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Experts warn untreated skin hardening leads to kidney, heart damage



The importance of early diagnosis of scleroderma, an autoimmune disease also known as skin hardening,  experts say cannot be overemphasised as it will help improve patient outcomes. Consequently, they suggested that the sooner the disease is diagnosed, the sooner appropriate treatment can commence. Since scleroderma disease is progressive, that is, it can get worse as time goes by, skin specialists warn that symptoms can continue to increase in severity if they remain untreated.

A Consultant Rheumatologist, Dermatology Clinic, Lagos University Teaching Hospital, Prof Femi Adblowo, said scleroderma belongs to a group of diseases called autoimmune disorders.

He explained, “This is when the body is at war with itself. Inside our blood, we have what is called the white blood cells. These white blood cells are the soldiers of the body and they have been programmed to protect the body against invaders like germs and infections. “But for some reason, some of these white cells gang up together and do what I can call a coup against the body and then begin to attack it.  The attack now goes into all the structures of the body.”

Adblowo noted that in scleroderma, the prominent attack is done on the skin, which causes the skin to form scar tissues or fibrous and then, thicken. According to him, besides the skin, scleroderma can also affect the blood vessels and vital organs of the body such as the lungs, heart, and kidneys. “That is why early diagnosis is important to avoid damage to these vital organs”, he added.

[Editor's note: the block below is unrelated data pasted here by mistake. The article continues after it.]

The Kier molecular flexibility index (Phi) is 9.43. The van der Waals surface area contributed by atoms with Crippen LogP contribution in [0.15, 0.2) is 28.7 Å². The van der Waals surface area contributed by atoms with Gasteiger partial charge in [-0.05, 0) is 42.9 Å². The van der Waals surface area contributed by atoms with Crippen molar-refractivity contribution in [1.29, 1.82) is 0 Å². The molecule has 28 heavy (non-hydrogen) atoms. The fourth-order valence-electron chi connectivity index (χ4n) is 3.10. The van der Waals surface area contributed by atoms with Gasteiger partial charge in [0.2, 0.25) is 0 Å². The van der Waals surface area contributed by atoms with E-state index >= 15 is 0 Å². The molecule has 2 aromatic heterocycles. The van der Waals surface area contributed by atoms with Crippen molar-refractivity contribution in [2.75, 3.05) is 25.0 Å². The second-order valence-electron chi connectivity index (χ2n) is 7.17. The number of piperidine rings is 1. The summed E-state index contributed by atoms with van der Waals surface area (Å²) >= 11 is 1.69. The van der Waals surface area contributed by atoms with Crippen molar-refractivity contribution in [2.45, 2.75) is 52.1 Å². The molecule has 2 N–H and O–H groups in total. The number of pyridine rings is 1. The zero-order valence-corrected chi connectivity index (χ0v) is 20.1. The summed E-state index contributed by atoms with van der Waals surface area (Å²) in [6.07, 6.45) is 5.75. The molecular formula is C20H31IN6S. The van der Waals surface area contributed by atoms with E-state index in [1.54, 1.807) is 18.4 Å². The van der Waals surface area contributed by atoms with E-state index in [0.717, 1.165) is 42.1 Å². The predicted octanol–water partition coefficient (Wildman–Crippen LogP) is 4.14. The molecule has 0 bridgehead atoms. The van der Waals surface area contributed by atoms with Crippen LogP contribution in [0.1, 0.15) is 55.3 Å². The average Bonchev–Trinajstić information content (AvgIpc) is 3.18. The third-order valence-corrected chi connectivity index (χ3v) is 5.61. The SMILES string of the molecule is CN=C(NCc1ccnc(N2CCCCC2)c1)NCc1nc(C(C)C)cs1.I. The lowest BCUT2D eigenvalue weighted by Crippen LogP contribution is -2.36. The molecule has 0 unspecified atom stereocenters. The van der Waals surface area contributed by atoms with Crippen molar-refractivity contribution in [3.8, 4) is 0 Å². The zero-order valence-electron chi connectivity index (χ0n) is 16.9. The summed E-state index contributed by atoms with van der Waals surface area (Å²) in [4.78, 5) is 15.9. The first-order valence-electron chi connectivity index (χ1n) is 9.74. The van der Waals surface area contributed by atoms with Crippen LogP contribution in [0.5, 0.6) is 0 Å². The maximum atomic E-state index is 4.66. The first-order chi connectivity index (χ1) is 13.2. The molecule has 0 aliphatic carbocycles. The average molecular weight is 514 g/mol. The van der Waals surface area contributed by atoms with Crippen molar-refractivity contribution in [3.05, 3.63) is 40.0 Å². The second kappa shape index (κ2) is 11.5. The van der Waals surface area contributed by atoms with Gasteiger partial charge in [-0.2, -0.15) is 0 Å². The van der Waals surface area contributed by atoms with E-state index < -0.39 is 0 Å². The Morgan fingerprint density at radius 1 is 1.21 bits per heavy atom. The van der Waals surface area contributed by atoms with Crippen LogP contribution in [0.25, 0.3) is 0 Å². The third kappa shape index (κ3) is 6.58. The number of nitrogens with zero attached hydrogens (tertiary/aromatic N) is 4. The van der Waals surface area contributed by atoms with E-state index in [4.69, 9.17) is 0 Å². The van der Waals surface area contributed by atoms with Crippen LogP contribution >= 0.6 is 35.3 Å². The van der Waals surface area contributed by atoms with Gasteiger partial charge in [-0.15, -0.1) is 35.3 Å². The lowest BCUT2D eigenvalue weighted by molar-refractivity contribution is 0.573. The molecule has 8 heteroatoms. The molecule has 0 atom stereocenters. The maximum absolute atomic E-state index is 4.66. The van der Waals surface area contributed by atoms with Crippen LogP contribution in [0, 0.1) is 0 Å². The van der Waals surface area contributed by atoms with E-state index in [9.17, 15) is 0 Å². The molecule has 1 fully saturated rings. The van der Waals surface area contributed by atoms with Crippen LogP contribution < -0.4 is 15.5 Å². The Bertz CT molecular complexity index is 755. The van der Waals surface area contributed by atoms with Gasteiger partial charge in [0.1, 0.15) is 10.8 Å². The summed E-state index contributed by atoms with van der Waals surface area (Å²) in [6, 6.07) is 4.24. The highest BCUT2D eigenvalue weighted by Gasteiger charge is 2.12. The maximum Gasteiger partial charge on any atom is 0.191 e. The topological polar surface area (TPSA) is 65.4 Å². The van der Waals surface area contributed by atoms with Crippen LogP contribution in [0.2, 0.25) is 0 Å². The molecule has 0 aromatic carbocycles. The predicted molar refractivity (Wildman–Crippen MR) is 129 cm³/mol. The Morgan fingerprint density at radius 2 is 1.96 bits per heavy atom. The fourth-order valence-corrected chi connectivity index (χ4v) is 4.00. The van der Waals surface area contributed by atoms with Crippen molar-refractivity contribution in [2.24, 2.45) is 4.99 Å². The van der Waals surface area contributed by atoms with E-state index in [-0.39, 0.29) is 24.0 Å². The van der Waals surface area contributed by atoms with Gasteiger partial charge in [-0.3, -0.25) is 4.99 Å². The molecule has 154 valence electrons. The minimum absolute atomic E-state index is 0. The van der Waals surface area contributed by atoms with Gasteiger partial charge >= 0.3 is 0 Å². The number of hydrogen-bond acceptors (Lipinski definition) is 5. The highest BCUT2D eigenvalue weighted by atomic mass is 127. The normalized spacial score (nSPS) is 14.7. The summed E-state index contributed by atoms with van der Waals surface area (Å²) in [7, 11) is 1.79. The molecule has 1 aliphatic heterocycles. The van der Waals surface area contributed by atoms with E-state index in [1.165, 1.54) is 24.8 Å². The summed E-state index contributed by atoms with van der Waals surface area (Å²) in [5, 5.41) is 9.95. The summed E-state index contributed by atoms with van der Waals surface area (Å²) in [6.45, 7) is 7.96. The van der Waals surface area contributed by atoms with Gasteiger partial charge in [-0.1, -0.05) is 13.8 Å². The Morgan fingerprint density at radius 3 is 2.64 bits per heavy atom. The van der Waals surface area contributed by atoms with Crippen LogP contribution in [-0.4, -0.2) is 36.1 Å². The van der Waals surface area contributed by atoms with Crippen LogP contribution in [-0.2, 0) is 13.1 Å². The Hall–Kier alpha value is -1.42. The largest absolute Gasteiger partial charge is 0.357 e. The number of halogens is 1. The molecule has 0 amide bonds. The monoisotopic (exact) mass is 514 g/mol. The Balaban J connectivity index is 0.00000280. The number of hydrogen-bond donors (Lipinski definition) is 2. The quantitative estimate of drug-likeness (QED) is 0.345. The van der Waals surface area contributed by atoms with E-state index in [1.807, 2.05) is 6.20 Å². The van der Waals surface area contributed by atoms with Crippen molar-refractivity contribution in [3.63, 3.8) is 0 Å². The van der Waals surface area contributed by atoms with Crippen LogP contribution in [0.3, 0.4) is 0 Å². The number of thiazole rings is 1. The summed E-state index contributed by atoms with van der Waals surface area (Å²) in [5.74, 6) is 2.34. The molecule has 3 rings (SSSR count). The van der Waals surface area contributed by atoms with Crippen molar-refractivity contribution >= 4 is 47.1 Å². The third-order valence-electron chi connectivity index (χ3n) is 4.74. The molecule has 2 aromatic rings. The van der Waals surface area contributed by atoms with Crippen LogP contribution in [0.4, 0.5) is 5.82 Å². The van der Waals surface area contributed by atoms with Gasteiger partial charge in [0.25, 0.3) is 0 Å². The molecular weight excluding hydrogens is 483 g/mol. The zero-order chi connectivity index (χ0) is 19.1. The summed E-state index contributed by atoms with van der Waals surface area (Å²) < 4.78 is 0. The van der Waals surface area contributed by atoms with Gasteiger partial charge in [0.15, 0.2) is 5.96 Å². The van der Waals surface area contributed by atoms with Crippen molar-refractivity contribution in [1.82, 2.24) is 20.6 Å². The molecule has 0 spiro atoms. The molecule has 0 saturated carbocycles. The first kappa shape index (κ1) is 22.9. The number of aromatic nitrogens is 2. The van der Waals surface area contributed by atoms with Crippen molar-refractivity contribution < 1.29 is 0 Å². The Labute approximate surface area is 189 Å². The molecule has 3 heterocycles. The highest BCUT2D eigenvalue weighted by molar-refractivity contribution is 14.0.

Speaking on the topic, ‘Scleroderma Will Not Take My Smile’ at an event organised by the Dermatology Clinic,  LUTH, Adblowo, suggested that since the disease has no cure for now, the best way to handle it is for those having strange development in their skin to seek specialist care through early diagnosis and proper treatment.

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“The treatment is all about the management of the complications. We still do not have any drug that will cure it. In scleroderma, we talk about management because it has no cure”, he said.

He, therefore, counselled,” If you are noticing changes on your skin, report to a skin doctor- dermatologist. He knows the right blood test to be done.

“Anytime you notice anything on your skin, don’t just go about buying creams in the pharmacy, go and see a skin doctor for proper diagnosis and treatment.

“It usually affects women of childbearing age in their 20s and 40s. In Nigeria is not too common, but from our record, out of 4000 patients, we saw 29 cases of scleroderma.”

The rheumatologist said scleroderma is a serious systemic condition that requires family support.

Identifying irritable cough, skin colouration, skin tightening, and difficulty in breathing as some of the symptoms of scleroderma, the physician also pointed out that effective management of the condition required a partnership between patients and healthcare providers.

Also, a Consultant Dermatologist with the hospital, Dr Otrofanowei  Erere,  urged people living with scleroderma to stop using local concoctions to treat it and refrain from attributing the disease to spiritual attack.

She dispelled the belief that the disease was caused by home trouble and witches and wizards from the village.

Calling for increased awareness about the disease, Erere said, “The more we spread awareness about the disease, the more those affected will come out to seek help and push for a cure.”

“When your skin is tightening, when your skin is hard, when you don’t understand what is happening to your skin, go and see a specialist. When you are not even sure of what the disease is, seek a second opinion.

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“Though scleroderma has no cure, we can control the disease to prevent complications and improve quality of life. You can smile even with scleroderma when early detection is done.”

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